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Re: Does a Scientist Need to Be a Materialist?

Post by Spectrum » September 25th, 2012, 2:45 am

Stanley Huang wrote:No, Einstein was not a theist. Einstein did not believe in the idea of personal God. His faith in God was his faith in the laws of nature as godly.
Now, Einstein was either an agnostic or an atheist. But he was not a theist, or at least, he did not believe in a personal God.
Maybe he did when he was little, but in his later years, he rejected the concept of personal God, and so if you read Spinoza, then, that is Einstein's metaphysical view.
Einstein did not believe in a personal god, but he nevertheless believe in some sort of universal God. Note, he stated, 'God do not play dice'. Einstein's God was similar to the Spinoza God. That is still a form of theism, i.e. pantheism.
Now, not all physicists are materialists. Like I wrote above, there was a physicist who supported the concept of idealism. If you do not believe me, then read wikipedia.
All physicists are scientific-materialist, they may not be philosophical-materialists. Note the difference.
Now, the weakness with idealism may be that an idealist ignores that there is a fact before us, whatever that fact is, which I am unsure of, but at least, I feel there must be a fact before us. whether materialism, atheism, nihilism, or whatever, I feel there must be a fact before us, which idealists ignore, and which is a weakness.
There are many types of 'idealism', which 'duck' are you shooting at?
Idealism do not ignore fact before us.

This is what Berkeley the famous subjective idealist said,
35. I do not argue against the existence of any one thing that we can apprehend either by sense or reflexion. That the things I see with my eyes and touch with my hands do exist, really exist, I make not the least question.

So, when did a famous so-called idealist like Berkeley ignore facts?
Not-a-theist. Religion is a critical necessity for humanity now, but not the FUTURE.

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Re: Does a Scientist Need to Be a Materialist?

Post by Quotidian » September 25th, 2012, 3:37 am

Martian Visitor wrote: It upsets me because he didn't have good grounds for saying it. If he'd had good grounds for saying it, it wouldn't have been a religious belief, would it?
But that is *because* you understand religion as "beliefs held without good reason". That is how you see it, your understanding of the terminology. I suggest that this is actually a very specific, historically-conditioned interpretation of the meaning of the word.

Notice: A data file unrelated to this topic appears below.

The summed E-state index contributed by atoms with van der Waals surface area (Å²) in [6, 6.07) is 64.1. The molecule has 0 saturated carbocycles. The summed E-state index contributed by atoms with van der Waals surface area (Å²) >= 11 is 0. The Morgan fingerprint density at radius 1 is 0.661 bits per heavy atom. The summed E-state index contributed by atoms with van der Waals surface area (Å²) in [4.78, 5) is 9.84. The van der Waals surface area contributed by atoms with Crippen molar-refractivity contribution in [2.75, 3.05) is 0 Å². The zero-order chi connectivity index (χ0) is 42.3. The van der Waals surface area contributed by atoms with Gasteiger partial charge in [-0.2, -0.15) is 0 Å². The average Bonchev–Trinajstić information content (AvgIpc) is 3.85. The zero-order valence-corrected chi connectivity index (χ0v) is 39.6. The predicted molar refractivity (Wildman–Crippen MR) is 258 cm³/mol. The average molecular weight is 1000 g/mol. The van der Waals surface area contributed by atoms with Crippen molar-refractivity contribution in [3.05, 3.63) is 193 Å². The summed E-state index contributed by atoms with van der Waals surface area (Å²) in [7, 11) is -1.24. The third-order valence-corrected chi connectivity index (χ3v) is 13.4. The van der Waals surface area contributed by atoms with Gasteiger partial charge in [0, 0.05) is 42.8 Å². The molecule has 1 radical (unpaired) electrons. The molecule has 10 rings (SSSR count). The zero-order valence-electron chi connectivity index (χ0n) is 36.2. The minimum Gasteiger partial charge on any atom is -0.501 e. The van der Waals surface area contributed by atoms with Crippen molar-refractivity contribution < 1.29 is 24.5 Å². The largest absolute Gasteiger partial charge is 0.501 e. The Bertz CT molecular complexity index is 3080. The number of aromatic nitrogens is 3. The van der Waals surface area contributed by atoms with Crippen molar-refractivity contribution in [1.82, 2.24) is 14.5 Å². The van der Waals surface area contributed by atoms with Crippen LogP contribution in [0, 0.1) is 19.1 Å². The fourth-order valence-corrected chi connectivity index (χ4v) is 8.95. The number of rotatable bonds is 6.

In fact Schrodinger did not want any part of organised religion, and he didn't present his philosophy as a 'religious belief'. Schopenhauer was scathing in his rejection of God but read the Upanisads throughout his life. Neither of them saw Advaita Vedanta as 'religion' but as a way to understanding a higher truth about the nature of reality. But if you don't have any framework to interpret this in - and this is not an easy thing to come by - then it will be interpreted as 'religion' and treated accordingly. I suggest that is a dogmatic view of another kind.
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Re: Does a Scientist Need to Be a Materialist?

Post by Stanley Huang » September 25th, 2012, 4:00 am

Spectrum said: "I do not argue against the existence of any one thing that we can apprehend either by sense or reflexion. That the things I see with my eyes and touch with my hands do exist, really exist, I make not the least question."

But is Berkeley saying that what he sees exist in his empirical senses, or is he saying that what he sees exist before his senses? There is a difference.

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Re: Does a Scientist Need to Be a Materialist?

Post by Martian Visitor » September 25th, 2012, 4:04 am

Quotidian wrote: (Nested quote removed.)


But that is *because* you understand religion as "beliefs held without good reason".
What I'm saying is that you understand it that way too. You asserted that Schrodinger must have had good grounds for his belief that "there is but one mind and we are all part of it": but what are those grounds? You know there aren't any!

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Re: Does a Scientist Need to Be a Materialist?

Post by Quotidian » September 25th, 2012, 4:09 am

How do you know that I know that? Have you read any of Schrodinger's philosophical reflections? Do you know why he says he has that view? There are quite a few scientists who have come to various types of idealism or dualism on the basis of Quantum Mechanics. Have you done any reading on the question?